But I’m beginning to wonder.

An article in the New York Times this morning The ‘Fiscal Cliff’ Opportunity  notes that the fiscal cliff will be the principal item of business in the period when Congress returns after the election and prior to its Christmas recess, but points out why it’s difficult to expect a resolution in such a short time frame, especially given the animosity between the two parties on the subject of spending and tax cuts.

The article suggests two possibilities.

One would be to kick the can down the road if both sides could agree to take the same action as last time, delay the spending cuts and tax increases for another year, while (as was planned last time), Congress and the White House theoretically negotiate something better.

But the writer of the article (Bruce Bartlett, who held senior policy positions in the Reagan and George H.W. Bush administrations) suggests kicking the can down the road again is unacceptable and should be rejected.

He advocates letting “the fiscal cliff occur as scheduled and enacting a fix later”, when the new Congress convenes for its session next year.

And that apparently is a real possibility, and not a new thought, but one that has been promoted for several months by Peter Orszag, former director of the Office of Management and Budget, and William Gale, an economist at the Brookings Institution.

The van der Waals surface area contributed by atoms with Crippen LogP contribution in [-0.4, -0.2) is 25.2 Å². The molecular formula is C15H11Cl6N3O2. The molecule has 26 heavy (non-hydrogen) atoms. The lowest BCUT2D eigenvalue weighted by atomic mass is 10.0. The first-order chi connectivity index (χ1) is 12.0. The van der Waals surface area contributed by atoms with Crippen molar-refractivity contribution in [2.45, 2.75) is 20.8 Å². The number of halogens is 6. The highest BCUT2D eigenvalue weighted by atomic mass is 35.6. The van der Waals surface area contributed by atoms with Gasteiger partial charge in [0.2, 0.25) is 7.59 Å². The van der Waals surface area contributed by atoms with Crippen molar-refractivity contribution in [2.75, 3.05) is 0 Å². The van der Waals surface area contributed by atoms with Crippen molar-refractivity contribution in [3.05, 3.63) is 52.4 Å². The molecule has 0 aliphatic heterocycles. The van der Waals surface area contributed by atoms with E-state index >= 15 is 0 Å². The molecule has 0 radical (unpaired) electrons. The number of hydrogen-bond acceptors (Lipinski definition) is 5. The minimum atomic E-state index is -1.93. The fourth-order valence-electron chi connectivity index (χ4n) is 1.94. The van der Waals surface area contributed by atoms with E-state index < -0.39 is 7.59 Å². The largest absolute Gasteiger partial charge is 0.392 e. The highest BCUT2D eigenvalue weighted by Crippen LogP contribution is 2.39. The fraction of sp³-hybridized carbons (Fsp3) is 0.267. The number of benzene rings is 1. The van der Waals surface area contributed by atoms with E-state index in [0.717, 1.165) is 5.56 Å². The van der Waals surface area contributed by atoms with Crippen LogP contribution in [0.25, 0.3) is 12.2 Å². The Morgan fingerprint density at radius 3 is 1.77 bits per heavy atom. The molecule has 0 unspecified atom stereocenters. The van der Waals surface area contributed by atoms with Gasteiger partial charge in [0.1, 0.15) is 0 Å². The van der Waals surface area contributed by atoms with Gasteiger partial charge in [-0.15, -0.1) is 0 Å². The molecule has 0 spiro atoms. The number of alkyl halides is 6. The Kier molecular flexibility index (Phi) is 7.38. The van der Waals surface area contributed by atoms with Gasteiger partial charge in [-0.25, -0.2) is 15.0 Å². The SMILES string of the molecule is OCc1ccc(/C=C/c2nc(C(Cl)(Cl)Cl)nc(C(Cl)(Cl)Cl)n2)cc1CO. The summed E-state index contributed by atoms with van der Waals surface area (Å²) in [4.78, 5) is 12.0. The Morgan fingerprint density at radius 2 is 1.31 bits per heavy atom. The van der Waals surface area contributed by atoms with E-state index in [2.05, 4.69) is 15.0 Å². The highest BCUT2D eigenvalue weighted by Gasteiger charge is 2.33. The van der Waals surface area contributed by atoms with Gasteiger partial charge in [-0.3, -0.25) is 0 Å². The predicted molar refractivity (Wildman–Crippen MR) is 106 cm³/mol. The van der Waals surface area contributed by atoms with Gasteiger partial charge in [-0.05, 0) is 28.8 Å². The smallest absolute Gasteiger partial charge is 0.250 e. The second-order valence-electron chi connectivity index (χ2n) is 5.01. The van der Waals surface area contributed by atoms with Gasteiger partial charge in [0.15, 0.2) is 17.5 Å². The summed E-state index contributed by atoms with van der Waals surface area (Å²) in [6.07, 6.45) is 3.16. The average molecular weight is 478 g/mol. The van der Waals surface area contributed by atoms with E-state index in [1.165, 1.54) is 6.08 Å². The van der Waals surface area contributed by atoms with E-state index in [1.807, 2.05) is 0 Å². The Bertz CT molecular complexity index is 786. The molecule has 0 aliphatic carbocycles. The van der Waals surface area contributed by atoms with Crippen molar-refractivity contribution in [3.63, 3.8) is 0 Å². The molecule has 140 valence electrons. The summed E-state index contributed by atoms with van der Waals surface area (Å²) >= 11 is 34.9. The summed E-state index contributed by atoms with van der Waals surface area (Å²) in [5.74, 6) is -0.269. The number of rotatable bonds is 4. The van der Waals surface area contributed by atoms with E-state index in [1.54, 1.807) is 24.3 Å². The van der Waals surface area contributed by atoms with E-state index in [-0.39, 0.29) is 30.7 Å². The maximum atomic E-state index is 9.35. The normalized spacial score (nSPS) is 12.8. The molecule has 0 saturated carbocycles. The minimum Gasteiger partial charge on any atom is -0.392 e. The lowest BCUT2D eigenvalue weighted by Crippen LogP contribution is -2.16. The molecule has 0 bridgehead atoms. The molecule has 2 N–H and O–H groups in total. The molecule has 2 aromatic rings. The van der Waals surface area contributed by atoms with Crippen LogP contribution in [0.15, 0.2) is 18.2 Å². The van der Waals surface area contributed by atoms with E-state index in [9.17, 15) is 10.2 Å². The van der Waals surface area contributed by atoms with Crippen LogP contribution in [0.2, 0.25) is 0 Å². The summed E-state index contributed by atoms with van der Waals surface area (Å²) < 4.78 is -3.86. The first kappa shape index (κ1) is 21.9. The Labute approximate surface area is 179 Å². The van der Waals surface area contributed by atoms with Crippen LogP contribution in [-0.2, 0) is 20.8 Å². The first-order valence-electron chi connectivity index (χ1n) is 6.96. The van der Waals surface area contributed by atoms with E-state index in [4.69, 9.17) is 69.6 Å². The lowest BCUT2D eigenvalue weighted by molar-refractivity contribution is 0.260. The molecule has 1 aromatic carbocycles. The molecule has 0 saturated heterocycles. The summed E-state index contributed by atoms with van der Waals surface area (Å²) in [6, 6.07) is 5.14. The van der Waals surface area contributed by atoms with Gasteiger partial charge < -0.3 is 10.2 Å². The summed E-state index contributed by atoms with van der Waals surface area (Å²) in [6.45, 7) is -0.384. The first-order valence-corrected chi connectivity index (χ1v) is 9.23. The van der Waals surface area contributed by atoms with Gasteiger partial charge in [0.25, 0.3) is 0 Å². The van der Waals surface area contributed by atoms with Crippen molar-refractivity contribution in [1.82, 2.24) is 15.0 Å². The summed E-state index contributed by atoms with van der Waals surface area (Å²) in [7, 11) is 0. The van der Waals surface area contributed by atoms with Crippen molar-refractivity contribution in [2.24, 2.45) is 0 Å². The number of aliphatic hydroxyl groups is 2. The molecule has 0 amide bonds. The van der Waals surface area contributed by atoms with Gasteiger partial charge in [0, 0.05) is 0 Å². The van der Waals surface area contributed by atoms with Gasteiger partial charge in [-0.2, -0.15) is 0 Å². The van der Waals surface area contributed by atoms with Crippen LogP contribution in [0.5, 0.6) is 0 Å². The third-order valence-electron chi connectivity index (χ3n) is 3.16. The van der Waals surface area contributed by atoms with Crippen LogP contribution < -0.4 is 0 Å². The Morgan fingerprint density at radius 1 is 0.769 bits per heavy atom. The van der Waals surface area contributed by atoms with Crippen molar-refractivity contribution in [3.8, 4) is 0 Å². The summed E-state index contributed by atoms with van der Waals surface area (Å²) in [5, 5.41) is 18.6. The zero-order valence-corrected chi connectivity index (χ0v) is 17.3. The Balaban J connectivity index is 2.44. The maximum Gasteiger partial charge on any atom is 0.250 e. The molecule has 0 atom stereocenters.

The thought is scary.

To read my weekend newspaper column click here: Are Declining Oil Prices Predicting A Stock Market Decline- Sept. 28, 2012.

Subscribers to Street Smart Report: In addition to the charts and information in the ‘premium content’ area of this blog, there will be another in-depth U.S. Market update (5 pages) tomorrow in your secure area of the Street Smart Report website.

Yesterday in the U.S. Market.

Somewhat more volatility on somewhat heavier volume.

The Dow traded in a range of 161 points from its intraday high to its intraday low, with 0.7 billion shares traded on NYSE.

The market hit its high mid-day with the Dow up 161 points. But selling came in during the afternoon, and near the close it was up only 55 points, and closed up 77 points. But the rest of the market was not as positive as the Dow all day, nor at the close.

The Dow closed up 77 points, or 0.6%. The S&P 500 closed up 0.3%. The NYSE Composite closed up 0.4%. The Nasdaq closed down 0.1%. The Nasdaq 100 closed down 0.2%. The Russell 2000 closed up 0.3%. The DJ Transportation Avg. closed up 0.2%. The DJ Utilities Avg closed down 0.3%.

Gold closed up $5 at $1,777 an ounce.

Oil closed unchanged at $92,26 a barrel.

The U.S. dollar etf UUP closed down 0.2%.

The U.S. Treasury bond etf TLT closed up 0.4%.

Yesterday in European Markets.

European markets rallied back strongly after last week’s big losses. The London FTSE closed up 1.4%. The German DAX closed up 1.5%. And France’s CAC closed up 2.4%. Greece closed up 0.7%. Italy closed up 2.8%. Spain closed up 1.0%. Russia closed up 2.1%.